Please note also that in US service officers of the army and the Marine Corps have red plates, whilst those of the USN and USAF have dark blue. In UK service, however, officers of the army have red, of the RN and Royal Marines dark blue, and of the RAF light blue (and that there is a combined services plate whose field is of vertical stripes in dark blue, red and light blue).

See ‘proportions’.

The flag considered by some sources to have been carried by Viking raiding parties up until the 11th Century, and to have been carried by the Normans at the Battle of Hastings (1066).

[Raven flag]

See ‘radiant’.
See ‘safe conduct flag’ (also ‘Geneva Convention flag’).

An affectionate nickname for the British civil ensign (see also ‘red ensign’ below).

1) In British usage the ensign ensign usually (but not invariably) worn undefaced by all privately owned merchant vessels and yachts – the red duster (see also ‘armorial ensign’, ‘civil ensign’ under 'ensign' ‘blue ensign’, ‘gridiron flag’, ‘undefaced’) and ‘white ensign’.
2) Generically, any canton flag (either plain or defaced) with a red field – particularly (but not exclusively) if flown at sea – a British-style ensign (see also ‘canton flag 1)’, ‘blue ensign 2)’ and ‘deface’).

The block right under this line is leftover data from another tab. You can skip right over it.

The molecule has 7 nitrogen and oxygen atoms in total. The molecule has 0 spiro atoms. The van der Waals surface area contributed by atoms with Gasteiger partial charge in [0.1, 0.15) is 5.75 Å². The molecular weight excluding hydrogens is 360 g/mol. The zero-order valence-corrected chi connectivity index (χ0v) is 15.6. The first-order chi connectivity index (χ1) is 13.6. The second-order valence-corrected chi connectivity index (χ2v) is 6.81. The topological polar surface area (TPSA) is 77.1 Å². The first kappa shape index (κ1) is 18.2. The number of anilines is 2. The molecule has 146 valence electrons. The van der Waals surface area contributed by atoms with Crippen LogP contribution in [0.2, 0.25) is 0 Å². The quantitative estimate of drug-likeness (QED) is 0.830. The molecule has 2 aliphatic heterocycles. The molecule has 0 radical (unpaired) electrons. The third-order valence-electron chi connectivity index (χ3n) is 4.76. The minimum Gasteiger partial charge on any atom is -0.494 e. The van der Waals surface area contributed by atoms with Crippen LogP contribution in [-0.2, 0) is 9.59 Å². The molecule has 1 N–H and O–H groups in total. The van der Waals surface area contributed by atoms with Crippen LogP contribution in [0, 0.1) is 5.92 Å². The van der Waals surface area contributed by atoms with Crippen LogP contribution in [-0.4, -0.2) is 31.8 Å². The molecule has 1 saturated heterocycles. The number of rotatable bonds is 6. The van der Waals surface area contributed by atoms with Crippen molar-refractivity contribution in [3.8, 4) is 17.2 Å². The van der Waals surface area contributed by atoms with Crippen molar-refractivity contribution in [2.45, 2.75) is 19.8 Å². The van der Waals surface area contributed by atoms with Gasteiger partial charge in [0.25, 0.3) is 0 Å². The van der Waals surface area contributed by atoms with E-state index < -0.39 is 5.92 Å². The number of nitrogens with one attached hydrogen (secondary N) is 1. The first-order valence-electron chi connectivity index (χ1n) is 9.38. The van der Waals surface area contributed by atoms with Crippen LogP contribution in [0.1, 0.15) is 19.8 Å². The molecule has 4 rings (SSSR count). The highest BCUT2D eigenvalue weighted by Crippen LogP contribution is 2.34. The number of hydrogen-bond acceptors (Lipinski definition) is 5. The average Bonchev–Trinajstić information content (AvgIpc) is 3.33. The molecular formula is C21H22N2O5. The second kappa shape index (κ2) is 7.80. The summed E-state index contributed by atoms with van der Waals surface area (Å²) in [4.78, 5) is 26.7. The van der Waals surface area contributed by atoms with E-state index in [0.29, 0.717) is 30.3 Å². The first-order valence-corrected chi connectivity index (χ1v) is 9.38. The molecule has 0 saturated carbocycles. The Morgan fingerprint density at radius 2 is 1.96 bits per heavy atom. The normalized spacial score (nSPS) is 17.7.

[British Red Ensign] [British Red Ensign] [British Red Ensign] civil ensign - Ghana civil ensign - Nigeria
From left: Red Ensigns, England c1625–1707; UK 1707–1801(CS); UK From 1801 UK From 1801 and Civil Ensign from 1864 (fotw); Civil Ensign of Ghana; Civil Ensign of Nigeria (fotw)

Please note with regard to 1) that the red ensign is flown defaced by a few yacht clubs and by some non-governmental bodies (see also ‘defaced’)

[Royal Dart Yacht Club]
Royal Dart Yacht Club, UK (fotw)

1) A plain red flag used in a variety of circumstances to signify danger (see also ‘beach flag’, ‘fire alert flag’, ‘range flag’ and ‘storm warning flags’).